At IHS Markit, the team uses product analytics to pinpoint which features get little to no use, so they can retire them and reduce technical debt. Data from their product analytics system also helps them understand which users were accessing those features, so they can connect with them directly to find a new workflow to achieve a similar outcome.

Growth and experimentation

Product analytics unlock the metrics by which hypotheses are made and meaningful engagement is measured: adoption by monthly active users (MAU), adoption by daily active users (DAU), stickiness by return rate over time, breadth across features or products, depth across users in a specific cohort or account, and how they relate to business metrics. With product analytics, product managers, UX designers, and growth strategists can observe a challenge or opportunity, develop a plan, deploy the change, measure outcomes, and iterate with minimal latency or dependencies.

What are some use cases for product analytics?

For product managers, UX designers, and growth strategists alike, the application of product analytics starts with a question to answer. Examples of common questions that can be answered by product analytics include:

  • How would a change to the experience affect engagement?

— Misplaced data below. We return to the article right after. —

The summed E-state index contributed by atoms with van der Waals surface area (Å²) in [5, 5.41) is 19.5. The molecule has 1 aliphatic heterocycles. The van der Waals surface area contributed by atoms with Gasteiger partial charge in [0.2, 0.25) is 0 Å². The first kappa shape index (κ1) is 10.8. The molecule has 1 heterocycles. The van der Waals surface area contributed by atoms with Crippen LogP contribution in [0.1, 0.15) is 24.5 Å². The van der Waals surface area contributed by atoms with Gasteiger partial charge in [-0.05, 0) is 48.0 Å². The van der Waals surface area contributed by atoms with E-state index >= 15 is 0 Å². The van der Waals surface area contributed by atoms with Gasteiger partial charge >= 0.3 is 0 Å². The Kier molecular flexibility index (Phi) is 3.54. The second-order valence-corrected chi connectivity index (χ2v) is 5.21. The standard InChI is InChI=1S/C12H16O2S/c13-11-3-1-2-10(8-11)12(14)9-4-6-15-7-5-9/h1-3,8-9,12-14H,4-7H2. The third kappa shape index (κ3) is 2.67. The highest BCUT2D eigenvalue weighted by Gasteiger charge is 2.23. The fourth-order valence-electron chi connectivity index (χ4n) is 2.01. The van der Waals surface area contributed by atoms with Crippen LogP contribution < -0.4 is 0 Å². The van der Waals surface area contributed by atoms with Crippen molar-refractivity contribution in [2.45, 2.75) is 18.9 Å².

• Which features should we retire to improve outcomes?
  • What combination of interactions contribute most to conversion?
  • Why are certain products in my portfolio stickier than others?
  • Where are the biggest frictions and leaks during onboarding?

With product analytics tools, companies can also correlate their product insights with user analytics and other operational metrics to get a clear view of how the product impacts behaviors and leads to key business results.

Product analytics solutions typically track two types of data about user interactions:

  1. Event Tracking: User actions are commonly called “events.” Events include clicks, slides, gestures (for mobile and other device types), play commands (for audio and video), downloads, page loads, and text field fills. The event includes the type of element, the name of the element, and the action the user took. Generic examples of events include Create Account, Add to List, Submit Feedback, Enter New User, Run Report, Share Dashboard, Select Option, Play Tutorial, Change View, and Complete Onboarding.